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another orb which would move the apogee with the observed motion.

The other phenomenon that concerned Ibn al-Shatir was the change in the apparent diameter of the Sun. According to Ptolemy, the diameter could be regarded as a constant, and he gave the value 0; 31, 20° though, in his solar theory, the ratio of maximum to minimum distance is about 0.92. From the observations available to him, Ibn al-Shatir came to the erroneous conclusion that the diameter at apogee was 0; 29, 5° and at perigee it was 0; 36, 55°, with a mean value of 0; 32, 32°. This implied thatthe ratio of maximum to minimum apparent diameter and, hence, the ratio of the solar distance at apogee to that at perigee, was about0.788, significantly different from the value used by Ptolemy.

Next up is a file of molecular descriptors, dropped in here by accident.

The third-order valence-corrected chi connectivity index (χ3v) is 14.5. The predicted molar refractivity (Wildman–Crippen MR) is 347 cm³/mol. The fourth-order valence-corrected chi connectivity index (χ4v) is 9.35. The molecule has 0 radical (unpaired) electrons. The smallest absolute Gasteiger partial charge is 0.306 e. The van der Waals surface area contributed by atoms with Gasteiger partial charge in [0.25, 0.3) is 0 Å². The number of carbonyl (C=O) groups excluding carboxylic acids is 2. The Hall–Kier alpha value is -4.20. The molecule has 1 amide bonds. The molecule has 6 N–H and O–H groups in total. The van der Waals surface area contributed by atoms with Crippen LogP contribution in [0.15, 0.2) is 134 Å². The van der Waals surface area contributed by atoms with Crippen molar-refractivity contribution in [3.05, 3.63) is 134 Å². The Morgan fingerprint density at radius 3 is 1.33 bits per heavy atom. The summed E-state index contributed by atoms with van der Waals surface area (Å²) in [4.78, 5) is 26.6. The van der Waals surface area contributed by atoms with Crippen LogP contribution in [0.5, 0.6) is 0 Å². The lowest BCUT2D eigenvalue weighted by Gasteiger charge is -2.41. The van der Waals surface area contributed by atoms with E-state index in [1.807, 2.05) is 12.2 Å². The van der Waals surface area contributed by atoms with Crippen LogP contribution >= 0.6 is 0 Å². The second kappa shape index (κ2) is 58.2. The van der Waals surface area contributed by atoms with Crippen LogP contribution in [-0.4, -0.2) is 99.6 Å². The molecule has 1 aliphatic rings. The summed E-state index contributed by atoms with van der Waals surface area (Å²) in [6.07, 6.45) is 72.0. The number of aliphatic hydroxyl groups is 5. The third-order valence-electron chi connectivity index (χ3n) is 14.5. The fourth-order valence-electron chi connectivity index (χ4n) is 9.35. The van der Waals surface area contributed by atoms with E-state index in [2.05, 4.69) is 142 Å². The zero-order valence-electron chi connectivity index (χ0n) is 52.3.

Ibn al-Shatir's solution is illustrated in Figure 4.6. The Earth is E and the point D moves around a circle centred on E such that the line ED always points toward the mean sun S. This circle is called the 'parecliptic' and is taken to have a radius of 60 units. The parecliptic carries a smaller circle - the deferent -centred at D, that rotates in the opposite direction at the same rate, so that the line DB connecting the centre of the deferent to a point on its circumference

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